StandardCharsets does one thing. It lets you know what set of character sets is minimally supported in your JDK. The set is probably unchanged from Java 6 or Java 5 or even earlier. However, now you don’t have to read the documentation as carefully; the standard set is given to you. The Standardcharsets class explicitly enumerates the normal set for you.

Rocket science? No. But this welcome addition to the JDK was a long time in coming, and I’m glad to have found it.

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iOS vs Android

January 14th, 2013 joconner 1 comment

Yesterday someone told me that Google’s Android devices have shipped more units than iOS devices in Q3 and Q4 of 2012 — I will check and recheck my source on this. That’s a big claim, but seems plausible considering that Android ships on a lot more than your basic tablets. Android is in a lot of things, including smart televisions and many manufacturer’s smart phones.

It leaves me wondering…has Android finally got the momentum to dominate the small device market, smart phones, etc. More importantly to me, does it have developer interest?

I’m convinced that a successful computing platform for tablets and phones must serve two consumers. First, those customer-consumers that buy the devices and use them day to day must be happy with the usability and overall fitness of the OS. Second, the developer-consumer must be convinced that the platform is easy to develop for. The OS and platform tool chain must be robust and complete. Otherwise, developer interest fades quickly. Without developers, you simply don’t have those random, goofy, hacked apps that seed a market. Without those apps, customer-consumers don’t have any motivation to discover a newer platform.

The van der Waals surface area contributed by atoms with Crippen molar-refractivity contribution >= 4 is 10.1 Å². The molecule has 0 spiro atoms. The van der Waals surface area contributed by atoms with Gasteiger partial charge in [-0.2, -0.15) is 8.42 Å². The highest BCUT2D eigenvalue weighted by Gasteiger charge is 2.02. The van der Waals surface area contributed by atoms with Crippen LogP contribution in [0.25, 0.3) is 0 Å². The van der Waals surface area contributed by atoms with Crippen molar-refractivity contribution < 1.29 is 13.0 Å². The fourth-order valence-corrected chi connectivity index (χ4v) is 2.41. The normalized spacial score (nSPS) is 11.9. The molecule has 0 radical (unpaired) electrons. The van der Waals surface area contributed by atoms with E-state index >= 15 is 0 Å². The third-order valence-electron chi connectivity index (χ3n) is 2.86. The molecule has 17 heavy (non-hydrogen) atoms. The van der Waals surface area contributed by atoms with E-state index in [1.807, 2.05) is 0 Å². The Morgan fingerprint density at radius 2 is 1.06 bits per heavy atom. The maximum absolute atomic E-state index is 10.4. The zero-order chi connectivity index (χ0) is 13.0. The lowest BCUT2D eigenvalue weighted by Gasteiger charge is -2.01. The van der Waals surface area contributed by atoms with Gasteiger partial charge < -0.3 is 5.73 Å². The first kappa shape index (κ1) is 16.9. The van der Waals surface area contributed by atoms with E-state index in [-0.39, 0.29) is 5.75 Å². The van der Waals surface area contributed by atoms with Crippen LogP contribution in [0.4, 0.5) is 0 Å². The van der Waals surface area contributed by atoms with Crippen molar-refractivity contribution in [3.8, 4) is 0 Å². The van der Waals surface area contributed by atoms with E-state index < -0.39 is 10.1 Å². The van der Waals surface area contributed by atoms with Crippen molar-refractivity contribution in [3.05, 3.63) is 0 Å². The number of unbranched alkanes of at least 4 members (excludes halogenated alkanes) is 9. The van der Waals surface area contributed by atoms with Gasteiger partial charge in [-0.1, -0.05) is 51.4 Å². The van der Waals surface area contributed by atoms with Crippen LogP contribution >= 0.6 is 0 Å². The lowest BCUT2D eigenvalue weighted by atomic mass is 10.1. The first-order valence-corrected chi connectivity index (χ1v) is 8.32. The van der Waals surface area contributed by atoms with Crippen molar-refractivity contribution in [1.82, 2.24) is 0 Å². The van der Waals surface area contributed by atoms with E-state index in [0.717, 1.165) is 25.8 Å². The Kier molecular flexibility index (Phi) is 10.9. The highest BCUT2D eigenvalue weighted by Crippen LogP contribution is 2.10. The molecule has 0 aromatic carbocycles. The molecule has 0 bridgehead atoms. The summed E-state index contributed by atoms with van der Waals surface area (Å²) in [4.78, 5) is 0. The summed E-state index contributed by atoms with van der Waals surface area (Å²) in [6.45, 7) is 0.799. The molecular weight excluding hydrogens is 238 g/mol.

I’ve finally made my own choice though…my choice about which platform I’m going to develop for. There’s no doubt that I’m fascinated by Android. So fascinated, in fact, that I suspect that many future posts will be devoted to Android. However, I’m going to use a couple tool sets. Of course, I’m going to write native applications in Java, but I’m also going to try something relatively new for me. I’m going to look at… PhoneGap. I only know the idea behind PhoneGap, and I haven’t tried to develop with it yet. However, that’s going to change too.

You know what’s the best thing about PhoneGap? Ready? It’s that you write your application once using PhoneGap APIs, and that application should now run on multiple platforms. I’ve always been fascinated and pulled into this promised of write once and deploy to many devices. Well, PhoneGap promises that. Interestingly, it’s taking on the same job that Java did a long time ago. Oddly, though, I recall that Java never quite made it onto the desktop. And instead of being the common language of all these devices, the common language seems to be descriptive HTML, CSS, and JavaScipt. Of course, my curiously can’t be satisfied easily. I’m going to give both a try: a native Android application and a PhoneGap one. Which will be easier to use? 

I suspect that the native application will be the snappiest, most desired application. However, I want to be pleasantly surprised by Phone Gap. In fact, I’d like to be so delighted with Phone Gap that I give up my other toolsets. In addition to having a single src code that works for both iOS and Java, I’d love to have that single tool chain that can help me develop apps across platforms too!

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Still Can’t Use Apostrophes? Really?

December 10th, 2012 joconner No comments

Answer this for me. Why in the world are we still preventing very common characters from name fields in online forms, in bank account applications, in insurance forms…tax returns? Why?